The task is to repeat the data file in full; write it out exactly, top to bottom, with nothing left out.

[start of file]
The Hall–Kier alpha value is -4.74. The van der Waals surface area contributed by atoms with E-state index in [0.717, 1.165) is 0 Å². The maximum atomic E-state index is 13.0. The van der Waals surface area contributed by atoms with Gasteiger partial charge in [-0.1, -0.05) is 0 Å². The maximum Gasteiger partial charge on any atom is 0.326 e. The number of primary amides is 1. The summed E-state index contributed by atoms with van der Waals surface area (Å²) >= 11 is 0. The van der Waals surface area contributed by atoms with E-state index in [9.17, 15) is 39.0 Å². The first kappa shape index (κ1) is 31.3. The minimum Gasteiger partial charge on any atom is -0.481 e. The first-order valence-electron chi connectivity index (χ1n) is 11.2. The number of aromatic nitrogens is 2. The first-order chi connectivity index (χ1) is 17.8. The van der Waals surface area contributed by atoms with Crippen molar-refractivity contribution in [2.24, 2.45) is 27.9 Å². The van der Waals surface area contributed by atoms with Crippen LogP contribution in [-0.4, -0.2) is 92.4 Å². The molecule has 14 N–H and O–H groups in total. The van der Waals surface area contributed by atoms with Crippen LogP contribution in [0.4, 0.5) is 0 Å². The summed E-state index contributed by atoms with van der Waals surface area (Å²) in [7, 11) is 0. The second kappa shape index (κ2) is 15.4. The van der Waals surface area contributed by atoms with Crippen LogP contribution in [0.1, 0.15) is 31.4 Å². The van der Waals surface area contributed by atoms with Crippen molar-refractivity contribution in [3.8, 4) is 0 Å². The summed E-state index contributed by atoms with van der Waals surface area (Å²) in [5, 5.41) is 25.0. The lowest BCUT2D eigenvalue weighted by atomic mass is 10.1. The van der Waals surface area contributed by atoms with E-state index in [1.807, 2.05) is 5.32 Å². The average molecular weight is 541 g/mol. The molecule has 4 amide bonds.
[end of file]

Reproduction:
The Hall–Kier alpha value is -4.74. The van der Waals surface area contributed by atoms with E-state index in [0.717, 1.165) is 0 Å². The maximum atomic E-state index is 13.0. The van der Waals surface area contributed by atoms with Gasteiger partial charge in [-0.1, -0.05) is 0 Å². The maximum Gasteiger partial charge on any atom is 0.326 e. The number of primary amides is 1. The summed E-state index contributed by atoms with van der Waals surface area (Å²) >= 11 is 0. The van der Waals surface area contributed by atoms with E-state index in [9.17, 15) is 39.0 Å². The first kappa shape index (κ1) is 31.3. The minimum Gasteiger partial charge on any atom is -0.481 e. The first-order valence-electron chi connectivity index (χ1n) is 11.2. The number of aromatic nitrogens is 2. The first-order chi connectivity index (χ1) is 17.8. The van der Waals surface area contributed by atoms with Crippen molar-refractivity contribution in [2.24, 2.45) is 27.9 Å². The van der Waals surface area contributed by atoms with Crippen LogP contribution in [-0.4, -0.2) is 92.4 Å². The molecule has 14 N–H and O–H groups in total. The van der Waals surface area contributed by atoms with Crippen LogP contribution in [0.4, 0.5) is 0 Å². The summed E-state index contributed by atoms with van der Waals surface area (Å²) in [7, 11) is 0. The second kappa shape index (κ2) is 15.4. The van der Waals surface area contributed by atoms with Crippen LogP contribution in [0.1, 0.15) is 31.4 Å². The van der Waals surface area contributed by atoms with Crippen molar-refractivity contribution in [3.8, 4) is 0 Å². The summed E-state index contributed by atoms with van der Waals surface area (Å²) in [5, 5.41) is 25.0. The lowest BCUT2D eigenvalue weighted by atomic mass is 10.1. The van der Waals surface area contributed by atoms with E-state index in [1.807, 2.05) is 5.32 Å². The average molecular weight is 541 g/mol. The molecule has 4 amide bonds.